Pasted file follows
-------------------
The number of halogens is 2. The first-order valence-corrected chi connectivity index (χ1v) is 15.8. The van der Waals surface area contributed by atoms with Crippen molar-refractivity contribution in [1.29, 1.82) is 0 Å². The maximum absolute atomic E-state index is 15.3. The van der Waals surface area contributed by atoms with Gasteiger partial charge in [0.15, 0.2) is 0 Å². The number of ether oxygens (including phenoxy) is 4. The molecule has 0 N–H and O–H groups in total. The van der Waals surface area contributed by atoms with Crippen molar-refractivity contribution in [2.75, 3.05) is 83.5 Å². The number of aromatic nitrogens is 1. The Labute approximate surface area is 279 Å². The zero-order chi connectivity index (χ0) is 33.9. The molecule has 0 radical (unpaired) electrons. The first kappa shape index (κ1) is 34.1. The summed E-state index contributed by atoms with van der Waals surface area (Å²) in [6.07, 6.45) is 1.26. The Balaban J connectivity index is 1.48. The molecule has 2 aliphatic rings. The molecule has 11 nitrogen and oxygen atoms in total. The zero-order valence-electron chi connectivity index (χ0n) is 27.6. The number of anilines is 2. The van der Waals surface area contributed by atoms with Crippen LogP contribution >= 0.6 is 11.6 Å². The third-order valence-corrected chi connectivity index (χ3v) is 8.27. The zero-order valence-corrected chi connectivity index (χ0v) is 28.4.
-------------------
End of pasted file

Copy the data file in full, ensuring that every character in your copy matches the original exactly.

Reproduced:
The number of halogens is 2. The first-order valence-corrected chi connectivity index (χ1v) is 15.8. The van der Waals surface area contributed by atoms with Crippen molar-refractivity contribution in [1.29, 1.82) is 0 Å². The maximum absolute atomic E-state index is 15.3. The van der Waals surface area contributed by atoms with Gasteiger partial charge in [0.15, 0.2) is 0 Å². The number of ether oxygens (including phenoxy) is 4. The molecule has 0 N–H and O–H groups in total. The van der Waals surface area contributed by atoms with Crippen molar-refractivity contribution in [2.75, 3.05) is 83.5 Å². The number of aromatic nitrogens is 1. The Labute approximate surface area is 279 Å². The zero-order chi connectivity index (χ0) is 33.9. The molecule has 0 radical (unpaired) electrons. The first kappa shape index (κ1) is 34.1. The summed E-state index contributed by atoms with van der Waals surface area (Å²) in [6.07, 6.45) is 1.26. The Balaban J connectivity index is 1.48. The molecule has 2 aliphatic rings. The molecule has 11 nitrogen and oxygen atoms in total. The zero-order valence-electron chi connectivity index (χ0n) is 27.6. The number of anilines is 2. The van der Waals surface area contributed by atoms with Crippen LogP contribution >= 0.6 is 11.6 Å². The third-order valence-corrected chi connectivity index (χ3v) is 8.27. The zero-order valence-corrected chi connectivity index (χ0v) is 28.4.